Measuring auditory attention effort in virtual audio-visual environments using pupillometry

Bernhard U. Seeber, Tim Wackler

Research output: Contribution to journalConference articlepeer-review


Pupillometry is a common approach to measure cognitive effort due to attending auditory targets in noise. The enhanced attention to sound sources required in difficult listening situations is associated with cognitive effort, which is linked with an increased pupil diameter. However, pupil diameter is far more affected by the luminance of the focused visual object. Hence, pupillometry is done with low illumination or by focusing on a region with constant luminance. In ecologically valid audio-visual environments, visual objects appear interactively, dynamically in view and luminance changes constantly. We present a method that compensates for these 'environmental luminance effects' such that the measurement of attention through pupil dilation is possible. Using a head-mounted world-camera and an eye-tracker, luminance in the focused area is measured. A system of differential equations is solved to dynamically predict a baseline pupil diameter as a function of momentary luminance. The approach is verified in a listening experiment with cued attention to one of two spatialized talkers and varying difficulty, while luminance on a video projection screen is varied. Results show that the large effect of luminance on pupil diameter can predicted with sufficient accuracy in order to measure the residual small effect of attentional effort. This paves the way for dynamic attention measurements in virtual communication scenarios.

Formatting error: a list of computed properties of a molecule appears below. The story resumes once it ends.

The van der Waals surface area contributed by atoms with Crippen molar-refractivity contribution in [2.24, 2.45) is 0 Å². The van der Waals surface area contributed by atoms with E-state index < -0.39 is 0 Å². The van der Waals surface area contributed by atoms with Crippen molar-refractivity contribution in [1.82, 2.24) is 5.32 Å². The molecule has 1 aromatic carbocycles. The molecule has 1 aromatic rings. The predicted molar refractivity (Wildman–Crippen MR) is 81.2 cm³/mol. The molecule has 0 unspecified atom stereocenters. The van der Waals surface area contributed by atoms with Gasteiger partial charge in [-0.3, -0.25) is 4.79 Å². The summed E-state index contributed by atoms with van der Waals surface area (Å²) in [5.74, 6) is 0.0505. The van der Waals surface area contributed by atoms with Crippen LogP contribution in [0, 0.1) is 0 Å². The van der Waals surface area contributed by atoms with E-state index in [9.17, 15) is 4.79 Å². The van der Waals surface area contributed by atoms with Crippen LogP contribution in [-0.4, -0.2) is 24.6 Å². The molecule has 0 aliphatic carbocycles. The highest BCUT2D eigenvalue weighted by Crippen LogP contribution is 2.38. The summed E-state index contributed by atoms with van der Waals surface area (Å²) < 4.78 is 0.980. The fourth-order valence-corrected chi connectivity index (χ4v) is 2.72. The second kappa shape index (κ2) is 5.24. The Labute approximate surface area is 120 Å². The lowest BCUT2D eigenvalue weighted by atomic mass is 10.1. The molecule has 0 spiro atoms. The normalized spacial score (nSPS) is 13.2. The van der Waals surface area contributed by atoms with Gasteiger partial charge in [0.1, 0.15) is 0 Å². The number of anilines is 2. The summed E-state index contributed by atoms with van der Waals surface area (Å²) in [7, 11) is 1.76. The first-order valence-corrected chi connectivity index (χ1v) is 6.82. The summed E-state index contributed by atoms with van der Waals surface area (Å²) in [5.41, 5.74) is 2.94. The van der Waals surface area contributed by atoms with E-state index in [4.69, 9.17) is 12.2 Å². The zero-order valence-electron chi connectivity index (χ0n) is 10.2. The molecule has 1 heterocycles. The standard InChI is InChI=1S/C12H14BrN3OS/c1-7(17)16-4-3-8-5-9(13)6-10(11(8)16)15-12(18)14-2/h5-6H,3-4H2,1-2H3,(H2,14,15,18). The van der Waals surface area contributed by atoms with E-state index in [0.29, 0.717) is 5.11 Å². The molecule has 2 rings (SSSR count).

Original languageEnglish
JournalProceedings of the International Congress on Acoustics
StatePublished - 2022
Event24th International Congress on Acoustics, ICA 2022 - Gyeongju, Korea, Republic of
Duration: 24 Oct 202228 Oct 2022


  • communication
  • eye-tracking
  • Spatial attention


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